In the collegiate freshman composition classes I’ve taught over the years, I’ve seen replayed the two species again, again, and again. When I tell a class, “Take out a blank piece of paper. We are going to write. . . . Now write!” It matters little whether I give them a subject to write about or let them choose, the results are the same each time: the reader, having all the internalized imagery of many authors’ books and stories synthesized into the memory banks, stylistic templates too, can hardly wait to start writing—and then the pen races across the page. The non-reader, almost invariably, just sits there glassy-eyed, like Bambi on ice. Since there is precious little in their brains that wasn’t created by someone else, there isn’t much they can draw from. And since they don’t read, they don’t know how to write either. Structurally, they are equally at sea. Since electronic imagery explodes at them from all directions, little of it structured, their thought-processes tend to be equally unstructured and disjointed. This is also true when they speak in public.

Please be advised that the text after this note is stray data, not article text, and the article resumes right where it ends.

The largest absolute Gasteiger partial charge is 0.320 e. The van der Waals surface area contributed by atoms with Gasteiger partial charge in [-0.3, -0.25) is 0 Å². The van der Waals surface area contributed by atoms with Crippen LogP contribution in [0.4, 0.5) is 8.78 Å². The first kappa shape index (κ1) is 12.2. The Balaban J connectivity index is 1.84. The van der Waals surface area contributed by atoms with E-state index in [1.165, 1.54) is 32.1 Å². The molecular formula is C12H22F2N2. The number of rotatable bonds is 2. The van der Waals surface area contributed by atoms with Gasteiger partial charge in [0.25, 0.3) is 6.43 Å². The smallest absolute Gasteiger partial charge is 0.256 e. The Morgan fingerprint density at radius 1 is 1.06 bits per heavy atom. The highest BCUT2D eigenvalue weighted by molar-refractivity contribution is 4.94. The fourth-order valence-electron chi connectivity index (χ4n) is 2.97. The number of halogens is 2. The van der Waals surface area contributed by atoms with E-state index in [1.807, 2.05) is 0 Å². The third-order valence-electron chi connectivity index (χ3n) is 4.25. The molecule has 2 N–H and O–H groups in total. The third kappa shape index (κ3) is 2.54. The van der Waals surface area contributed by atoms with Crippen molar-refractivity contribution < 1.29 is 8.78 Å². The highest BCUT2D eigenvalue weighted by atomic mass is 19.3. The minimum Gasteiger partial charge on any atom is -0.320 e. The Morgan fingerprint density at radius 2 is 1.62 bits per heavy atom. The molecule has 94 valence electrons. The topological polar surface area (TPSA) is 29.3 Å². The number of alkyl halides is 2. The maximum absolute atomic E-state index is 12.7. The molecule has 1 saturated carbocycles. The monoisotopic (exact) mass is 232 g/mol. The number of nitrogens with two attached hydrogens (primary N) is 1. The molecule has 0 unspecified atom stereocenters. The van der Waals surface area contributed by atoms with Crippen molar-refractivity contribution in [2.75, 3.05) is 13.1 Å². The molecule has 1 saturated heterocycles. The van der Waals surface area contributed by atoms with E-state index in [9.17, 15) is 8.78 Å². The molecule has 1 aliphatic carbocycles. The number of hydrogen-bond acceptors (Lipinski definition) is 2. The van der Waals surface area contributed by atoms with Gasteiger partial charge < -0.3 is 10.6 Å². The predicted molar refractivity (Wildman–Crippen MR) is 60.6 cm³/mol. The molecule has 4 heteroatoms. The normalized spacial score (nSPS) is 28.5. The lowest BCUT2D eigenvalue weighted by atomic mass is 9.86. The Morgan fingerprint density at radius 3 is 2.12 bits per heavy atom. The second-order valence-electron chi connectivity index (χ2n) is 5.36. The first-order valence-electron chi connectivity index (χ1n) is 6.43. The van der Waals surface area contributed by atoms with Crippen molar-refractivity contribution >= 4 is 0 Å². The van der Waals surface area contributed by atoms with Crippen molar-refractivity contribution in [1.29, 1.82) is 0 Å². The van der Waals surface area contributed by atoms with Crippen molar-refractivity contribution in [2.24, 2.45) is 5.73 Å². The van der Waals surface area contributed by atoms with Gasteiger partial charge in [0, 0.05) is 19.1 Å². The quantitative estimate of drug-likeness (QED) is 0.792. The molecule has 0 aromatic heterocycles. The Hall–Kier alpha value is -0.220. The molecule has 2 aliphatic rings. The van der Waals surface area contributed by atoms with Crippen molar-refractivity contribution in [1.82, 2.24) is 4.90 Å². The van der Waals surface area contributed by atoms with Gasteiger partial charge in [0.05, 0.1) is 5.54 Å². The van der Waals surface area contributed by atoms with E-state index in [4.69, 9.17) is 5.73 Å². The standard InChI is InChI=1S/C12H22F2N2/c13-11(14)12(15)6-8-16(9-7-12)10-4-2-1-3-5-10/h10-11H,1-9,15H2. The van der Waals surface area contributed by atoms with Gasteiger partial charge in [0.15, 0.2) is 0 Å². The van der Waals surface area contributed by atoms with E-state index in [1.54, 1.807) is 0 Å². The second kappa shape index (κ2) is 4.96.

Furthermore, even in the business world, non-readers are handicapped. Studies have shown that when employing CEOs test them to see which applicant would be the best fit for a job, they are often given a task composed of, say five, steps in which to reach desired completion. Deliberately and unannounced, the CEO leaves out a step. So a reader moves from step to step: A to B, B to C, C to D, D to E, and E to F—only D to E is left out. The reader reaches this abyss, is puzzled , but doesn’t give up. Since the reader has developed a part of the brain scholars call the “library,” in which the brain talks to itself, the applicant, much like a spider, launches filaments out into the void, seeking for a terminus on the other side. Sooner or later, one of the filaments touches solid ground; the applicant now bridges to the other side and moves from E to F, and completes the task. The non-reader never can complete the task. Even when both applicants are college graduates with 4-point grade A averages, the results are still the same. A neighbor of mine, an executive himself, and a veteran administrator and employer, when I shared this study with him, explained, “So that’s it! I’ve long wondered why some top graduates could problem-solve and others failed so dismally. It makes sense!”